……Some observers were startled to see the salafis , in particular the an-Nour party, join forces with the military alongside the “democratic” faction opposed to President Morsi. Were the outcome not so tragic, it would be tempting to label it farce. The Western media were quick to label the “Islamist” salafis as allies of the Muslim Brotherhood while; in point of fact, they were and are allies of the regimes of the Gulf States, who are in turn the regional allies of the United States. The idea was to undermine the religious credibility of the Muslim Brotherhood, and to force it into extreme positions. At the moment of President Morsi’s overthrow, they not only betrayed him but revealed their strategy and their strategic alliances for the entire world to see. It is hardly surprising to note that the first countries to recognize the new coup d’État regime were the United Arab Emirates, Saudi Arabia and Qatar, whose powerful organizations provided, and still provide, direct and indirect financial support to the Egyptian salafis (as well as to their Tunisian counterparts). A superficial reading might lead one to believe that Saudi Arabia and Qatar support the Muslim Brotherhood; in reality they are the mainstays of American power in the region. The strategy is to sow division among the various political Islamic trends, to foment confrontation and to destabilize. This same strategy focuses on contradictions between Sunni political organizations and exacerbates divisions between Shia and Sunni. The United States and Europe have no quarrel with the political Islam of the salafi literalists of the Gulf States (and their denial of democracy, their non-respect of minorities, their discrimination against women, and the application of a strict “Islamic” penal code described as “shari’a”); they protect their geostrategic and regional economic interests while their repressive and retrograde domestic policies, as long as they are applied domestically, could not matter less to the West.”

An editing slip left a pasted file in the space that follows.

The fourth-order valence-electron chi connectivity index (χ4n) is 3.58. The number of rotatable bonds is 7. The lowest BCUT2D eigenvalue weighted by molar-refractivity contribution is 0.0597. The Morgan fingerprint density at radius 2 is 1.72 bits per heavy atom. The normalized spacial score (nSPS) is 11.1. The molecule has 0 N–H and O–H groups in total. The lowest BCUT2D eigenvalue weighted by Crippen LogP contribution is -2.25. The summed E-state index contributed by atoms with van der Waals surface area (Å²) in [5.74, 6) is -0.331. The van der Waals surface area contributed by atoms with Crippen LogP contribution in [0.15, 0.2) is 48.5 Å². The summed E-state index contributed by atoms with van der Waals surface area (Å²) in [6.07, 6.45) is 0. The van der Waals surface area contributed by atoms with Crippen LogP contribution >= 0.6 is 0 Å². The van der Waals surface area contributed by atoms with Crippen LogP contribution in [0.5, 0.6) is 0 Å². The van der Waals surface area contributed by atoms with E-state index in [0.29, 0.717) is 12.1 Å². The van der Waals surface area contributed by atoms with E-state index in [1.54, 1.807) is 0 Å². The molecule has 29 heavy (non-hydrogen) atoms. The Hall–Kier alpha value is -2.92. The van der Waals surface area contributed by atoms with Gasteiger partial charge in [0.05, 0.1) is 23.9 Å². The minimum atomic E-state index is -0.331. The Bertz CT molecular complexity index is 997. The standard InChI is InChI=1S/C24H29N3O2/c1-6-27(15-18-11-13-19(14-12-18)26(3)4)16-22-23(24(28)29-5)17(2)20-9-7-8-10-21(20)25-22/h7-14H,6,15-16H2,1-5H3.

The facts are for all to see. Within a year, Morsi was expected to do wonders. Perhaps he could do if he was allowed to do. But he was only a President with shackles in his feet, chains on his hands and siege on his lips. The Economic Institutions within the country and outside simply refused to listen to him. The real power remained in the hands of the West, and still some naïve protagonists of West are happy calling him an oppressor and dictator. Yes, Morsi made mistakes, but not what are being presented his “mistakes”. He tried to reconcile with the military. Ideally, he should have refused to reconcile. He should have pushed his agenda without fear. He should have been ready to be overthrown much before the first anniversary. He was stupefied, as Ramadhan observed, into believing that slowly and steadily he will grow stronger. This was his greatest miscalculation. He forgot that the so-called Revolution was in truth no revolution. It was merely a “revolution” within the system and not the revolution of the system. He should have taken lessons from Ayatollah Khomeini who changed every institution that Shah lorded over. He revamped the military. But perhaps, Morsi was not in a position to do that, as Egypt was not Iran. The Egyptian nation was a divided society in terms of ideological proclivities. The rise of Islam was still in an on-going phase and had not reached a stage where it could face the Western might the way it faced in Iran.
But the West must bear in mind that what has happened in last few days will give a new pace to the rise of Islam in the direction of a destination, which will make West look backwards. And this will not remain confined to Egypt. The Arab Spring will soon get transformed into a full-fledged Islam Spring.
The Statement from the “Custodians of the Holy Shrines” will sooner than later regurgitate across the Muslim World. They will soon learn that their days of custodianship may prove to be numbered.
(Dr Javed Jamil is India based thinker and writer with over a dozen books including his latest, “Muslims Most Civilised, Yet Not Enough” and “Muslim Vision of Secular India: Destination & Road-map”. Other works include “The Devil of Economic Fundamentalism”, “The Essence of the Divine Verses”, “The Killer Sex”, “Islam means Peace” and “Rediscovering the Universe”. He can be contacted or 91-8130340339)

4 Responses for “Asmaa Beltagy Is Not Malala”

  1. muqthar khan says:

    Asmaa Beltagy Is Not Malala & Rachel kory..!

  2. sahil agha says:

    Talks by Heart DR. JAVED JAMIL…

  3. Anees says:

    Well said

  4. ismail yurdakok says:

    a detailed article that reflects the realities